With these things in mind go forth and prosper setting yourself up for the best letters of recommendation possible. P.S. If you’re stressing about the OAT fast approaching, practice and ace it with OAT Cracker of course and stay tuned for more of our OAT Breakdown series!

OAT Breakdown: Physics Section!

This is part 3 of a series breaking down the Optometry Admission Test.
Be sure the check out all the breakdown down post because the OAT isn’t really just one test but a battery of tests/sections of the OAT: Survey of Natural Sciences, Reading Comprehension, Physics, and Quantitative Reasoning. Stressing out yet? Remember to think about silly T-Rexes (and the OAT Study Tips).


Anyway, let’s talk the Physics section!

This section will be right after your scheduled break so bright side is that you’ll have a little brain break before all the physics and quant reasoning. The Physics section has 40 questions and you have 50 minutes. It’ll fly by so make the time count!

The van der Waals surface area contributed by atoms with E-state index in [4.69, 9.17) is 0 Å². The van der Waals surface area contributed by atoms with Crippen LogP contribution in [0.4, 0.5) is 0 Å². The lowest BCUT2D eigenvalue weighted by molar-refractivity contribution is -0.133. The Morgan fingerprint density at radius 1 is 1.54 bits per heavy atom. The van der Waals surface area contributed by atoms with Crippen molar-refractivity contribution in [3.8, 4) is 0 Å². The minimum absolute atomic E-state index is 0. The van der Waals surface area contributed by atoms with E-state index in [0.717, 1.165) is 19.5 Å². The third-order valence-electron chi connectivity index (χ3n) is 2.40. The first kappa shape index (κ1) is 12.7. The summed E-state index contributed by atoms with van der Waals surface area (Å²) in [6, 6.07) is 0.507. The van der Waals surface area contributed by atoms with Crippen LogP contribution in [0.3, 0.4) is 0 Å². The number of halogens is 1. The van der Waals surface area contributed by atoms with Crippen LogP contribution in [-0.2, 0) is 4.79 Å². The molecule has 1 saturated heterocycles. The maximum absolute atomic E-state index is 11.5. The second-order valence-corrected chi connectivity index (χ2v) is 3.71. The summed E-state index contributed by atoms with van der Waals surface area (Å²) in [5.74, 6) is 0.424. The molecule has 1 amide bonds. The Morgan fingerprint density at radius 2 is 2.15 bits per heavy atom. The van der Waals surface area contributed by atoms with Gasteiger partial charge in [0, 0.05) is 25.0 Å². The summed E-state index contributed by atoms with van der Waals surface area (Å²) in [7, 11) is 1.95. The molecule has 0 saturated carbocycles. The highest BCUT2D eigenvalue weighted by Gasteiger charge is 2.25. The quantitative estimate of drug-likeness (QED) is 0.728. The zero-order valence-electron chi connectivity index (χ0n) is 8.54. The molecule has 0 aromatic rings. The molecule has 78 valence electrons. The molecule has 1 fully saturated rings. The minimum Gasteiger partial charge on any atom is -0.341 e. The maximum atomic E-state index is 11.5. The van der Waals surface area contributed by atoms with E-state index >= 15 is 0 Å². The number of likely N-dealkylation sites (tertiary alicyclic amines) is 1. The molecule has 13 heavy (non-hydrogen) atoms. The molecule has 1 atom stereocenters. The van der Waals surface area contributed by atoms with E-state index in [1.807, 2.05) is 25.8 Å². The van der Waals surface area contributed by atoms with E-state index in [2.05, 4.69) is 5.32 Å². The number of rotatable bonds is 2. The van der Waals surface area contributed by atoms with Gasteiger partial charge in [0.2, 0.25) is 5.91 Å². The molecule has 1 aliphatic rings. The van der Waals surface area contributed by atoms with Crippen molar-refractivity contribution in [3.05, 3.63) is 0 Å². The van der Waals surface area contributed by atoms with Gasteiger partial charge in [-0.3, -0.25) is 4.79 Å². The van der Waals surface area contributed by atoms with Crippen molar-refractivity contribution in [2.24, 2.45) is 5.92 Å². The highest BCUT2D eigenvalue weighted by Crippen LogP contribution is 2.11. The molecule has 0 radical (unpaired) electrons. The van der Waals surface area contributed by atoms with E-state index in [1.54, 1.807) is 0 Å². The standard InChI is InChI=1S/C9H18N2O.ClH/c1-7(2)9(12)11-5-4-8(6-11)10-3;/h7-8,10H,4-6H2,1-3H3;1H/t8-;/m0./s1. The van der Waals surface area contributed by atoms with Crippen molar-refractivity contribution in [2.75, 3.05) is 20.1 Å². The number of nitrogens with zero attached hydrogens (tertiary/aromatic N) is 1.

Here are the formulas provided on the test:

OAT Physics Formulas


Has it been a while since you took Physics? Maybe you didn’t do so well? Now is the time to brush up and luckily there are specific and explicit areas to review…

Items to be covered:

  • Units and Vectors
  • Linear Kinematics
  • Statics
  • Dynamics
  • Rotational Motion
  • Energy and Momentum
  • Simple Harmonic Motion
  • Waves
  • Fluid Statics
  • Thermal Energy and Thermodynamics
  • Electrostatics
  • D.C. Circuits Magnetism
  • Optics
  • Modern Physics


Keep in mind your scores are based on the number of correct responses so work through the section by answering the questions you know/the easy ones first. Then since you’re not penalized for guessing, save the harder questions for the end getting all the points you can!